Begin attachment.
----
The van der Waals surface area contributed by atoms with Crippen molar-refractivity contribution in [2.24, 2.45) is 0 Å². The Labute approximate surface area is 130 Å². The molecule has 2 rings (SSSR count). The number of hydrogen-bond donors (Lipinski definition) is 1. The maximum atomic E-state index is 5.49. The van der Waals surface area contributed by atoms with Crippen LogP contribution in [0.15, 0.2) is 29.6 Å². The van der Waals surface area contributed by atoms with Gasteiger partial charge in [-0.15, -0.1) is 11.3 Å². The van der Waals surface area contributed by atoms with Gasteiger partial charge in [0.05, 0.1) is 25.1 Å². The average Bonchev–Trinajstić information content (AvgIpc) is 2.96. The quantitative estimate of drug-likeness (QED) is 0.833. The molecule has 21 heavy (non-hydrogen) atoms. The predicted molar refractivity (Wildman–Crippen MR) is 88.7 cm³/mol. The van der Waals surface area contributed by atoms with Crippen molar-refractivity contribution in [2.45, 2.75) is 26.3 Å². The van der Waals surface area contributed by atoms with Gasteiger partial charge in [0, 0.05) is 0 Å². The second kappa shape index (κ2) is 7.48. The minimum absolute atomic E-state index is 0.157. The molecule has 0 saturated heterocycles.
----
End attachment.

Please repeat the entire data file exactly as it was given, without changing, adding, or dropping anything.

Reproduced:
The van der Waals surface area contributed by atoms with Crippen molar-refractivity contribution in [2.24, 2.45) is 0 Å². The Labute approximate surface area is 130 Å². The molecule has 2 rings (SSSR count). The number of hydrogen-bond donors (Lipinski definition) is 1. The maximum atomic E-state index is 5.49. The van der Waals surface area contributed by atoms with Crippen LogP contribution in [0.15, 0.2) is 29.6 Å². The van der Waals surface area contributed by atoms with Gasteiger partial charge in [-0.15, -0.1) is 11.3 Å². The van der Waals surface area contributed by atoms with Gasteiger partial charge in [0.05, 0.1) is 25.1 Å². The average Bonchev–Trinajstić information content (AvgIpc) is 2.96. The quantitative estimate of drug-likeness (QED) is 0.833. The molecule has 21 heavy (non-hydrogen) atoms. The predicted molar refractivity (Wildman–Crippen MR) is 88.7 cm³/mol. The van der Waals surface area contributed by atoms with Crippen molar-refractivity contribution in [2.45, 2.75) is 26.3 Å². The van der Waals surface area contributed by atoms with Gasteiger partial charge in [0, 0.05) is 0 Å². The second kappa shape index (κ2) is 7.48. The minimum absolute atomic E-state index is 0.157. The molecule has 0 saturated heterocycles.